Iain Stewart, a computer scientist Imperial College in London, was one of the first experts to take on the question of what a less wasteful blockchain might actually look like. As early as 2012, he postulated that the consensus needed to govern and organize a blockchain could actually be reached through destroying something of value. Digital tokens are scarce and therefore valuable because they’re generated through measurable exertions of effort, like the “work” a computer proves itself to have performed on the way to obtaining Bitcoin. PoB just changes the nature of the effort connected to the generation of a digital token. One could theoretically set up a Proof of Burn system in which a user gets a token for setting a $100 bill on fire—which would end up being a fine investment if the token itself were ever to become worth more than $100. Real-world PoB systems tend to be less outlandish than that. As Stewart wrote, PoB is meant to mimic the structure of PoW, while “avoiding its real-resource cost.” Destruction of a digital asset functions as a stand-in for electricity-guzzling computing effort: “Burnt coins are mining rigs!,” Stewart wrote. [https://en.bitcoin.it/wiki/Proof_of_burn#Iain_Stewart.27s_version_of_proof_of_burn], with the exclamation point trumpeting his idea’s potential.

C4Coin is building on the promise hinted in Stewart’s excitement. The “burn” under our system is the removal of carbon credits, which are financial assets representing a company’s offset of one ton of emissions from the voluntary carbon credit market. A credit proves that a company has an environmental conscience, but it can also be sold to an end-buyer in exchange for its market value.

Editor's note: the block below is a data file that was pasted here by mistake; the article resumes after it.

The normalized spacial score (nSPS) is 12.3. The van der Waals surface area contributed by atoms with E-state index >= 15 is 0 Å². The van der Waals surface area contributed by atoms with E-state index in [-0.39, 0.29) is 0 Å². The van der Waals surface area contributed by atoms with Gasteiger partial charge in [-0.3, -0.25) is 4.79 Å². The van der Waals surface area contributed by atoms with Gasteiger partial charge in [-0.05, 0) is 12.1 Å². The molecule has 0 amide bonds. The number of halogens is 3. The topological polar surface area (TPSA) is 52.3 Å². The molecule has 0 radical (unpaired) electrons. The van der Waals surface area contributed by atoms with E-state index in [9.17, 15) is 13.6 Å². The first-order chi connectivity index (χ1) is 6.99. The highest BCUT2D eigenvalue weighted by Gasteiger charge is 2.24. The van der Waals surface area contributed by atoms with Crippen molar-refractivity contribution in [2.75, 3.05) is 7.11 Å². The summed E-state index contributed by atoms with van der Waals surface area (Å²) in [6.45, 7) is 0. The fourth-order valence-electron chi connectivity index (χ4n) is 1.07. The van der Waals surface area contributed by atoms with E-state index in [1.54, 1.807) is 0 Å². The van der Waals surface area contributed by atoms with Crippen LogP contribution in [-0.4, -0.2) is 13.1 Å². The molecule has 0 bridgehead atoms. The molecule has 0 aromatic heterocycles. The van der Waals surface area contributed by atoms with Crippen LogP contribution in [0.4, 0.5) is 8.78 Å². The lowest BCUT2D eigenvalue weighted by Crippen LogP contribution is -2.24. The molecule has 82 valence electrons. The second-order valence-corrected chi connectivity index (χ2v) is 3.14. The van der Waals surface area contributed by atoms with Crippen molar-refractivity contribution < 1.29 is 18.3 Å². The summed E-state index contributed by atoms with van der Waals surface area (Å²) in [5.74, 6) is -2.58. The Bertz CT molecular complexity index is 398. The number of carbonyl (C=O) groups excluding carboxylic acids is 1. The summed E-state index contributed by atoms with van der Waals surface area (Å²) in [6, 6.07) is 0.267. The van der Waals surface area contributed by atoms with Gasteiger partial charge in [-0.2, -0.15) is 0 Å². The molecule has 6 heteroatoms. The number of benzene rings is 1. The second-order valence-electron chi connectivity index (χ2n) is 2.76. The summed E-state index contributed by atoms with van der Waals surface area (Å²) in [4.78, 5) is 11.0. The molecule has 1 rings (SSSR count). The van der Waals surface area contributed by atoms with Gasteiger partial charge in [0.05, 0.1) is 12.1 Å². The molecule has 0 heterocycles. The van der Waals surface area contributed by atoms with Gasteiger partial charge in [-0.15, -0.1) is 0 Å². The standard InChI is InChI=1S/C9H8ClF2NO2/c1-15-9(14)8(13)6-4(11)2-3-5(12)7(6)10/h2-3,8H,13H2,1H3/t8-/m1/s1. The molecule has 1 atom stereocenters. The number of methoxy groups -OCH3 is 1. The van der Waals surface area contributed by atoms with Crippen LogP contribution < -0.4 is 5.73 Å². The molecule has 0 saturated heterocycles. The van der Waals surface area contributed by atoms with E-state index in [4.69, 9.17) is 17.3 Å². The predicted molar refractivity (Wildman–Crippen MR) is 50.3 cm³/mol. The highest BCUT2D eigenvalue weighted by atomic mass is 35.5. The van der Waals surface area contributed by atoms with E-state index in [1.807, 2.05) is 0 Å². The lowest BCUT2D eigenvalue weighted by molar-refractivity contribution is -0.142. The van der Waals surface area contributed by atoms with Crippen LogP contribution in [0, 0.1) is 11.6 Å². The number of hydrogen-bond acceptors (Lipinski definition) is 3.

Retirement is essential to the voluntary carbon market. Unlike many traditional assets, a voluntary carbon credit represents a past action—namely, the prevention or removal of pollutants from the environment—rather than ownership of a company, ownership of debt, or some other right or privilege of tangible and measurable value. Retirement keeps supplies scarce in an already illiquid market.

Using PoB, C4Coin creates an incentive to retire credits. In our system, an active carbon credit is represented as a digital token called a CO2KN. When a user retires the carbon credit that generated their CO2KN, they burn that CO2KN for a chance to mine a second digital token, called a C4Coin. The “burn” in our system technically refers to destroying a CO2KN in order to obtain a C4Coin, although the exchange corresponds to the real-world action of removing a carbon credit from circulation—which itself corresponds to the removal of one ton of pollutants from the environment. 

c4coin proof of burn
Visualization of Proof-of-Burn Consensus

This system lets carbon credit holders retire their credits and get a tradeable digital commodity in return. By removing carbon credits from the global market, it is possible to contract the supply of the remaining credits. This, in turn, will provide market-based motivation for companies to offset their carbon emissions and participate in a voluntary carbon credit market that’s far smaller than it could be.

Under C4Coin’s system, real-world actions that actually help the environment act as stand-ins for the abstract yet highly wasteful “work” that generates the world’s most popular cryptocurrencies. With our methods, market incentives nudge people towards helping to make the world a better place. With PoB, blockchain technology doesn’t require anything approaching the same magnitude of computing power or electricity needed under PoW. C4Coin is hopefully just one of the first creative uses of Proof-of-Burn, and a preview of what the blockchains of the future will look like.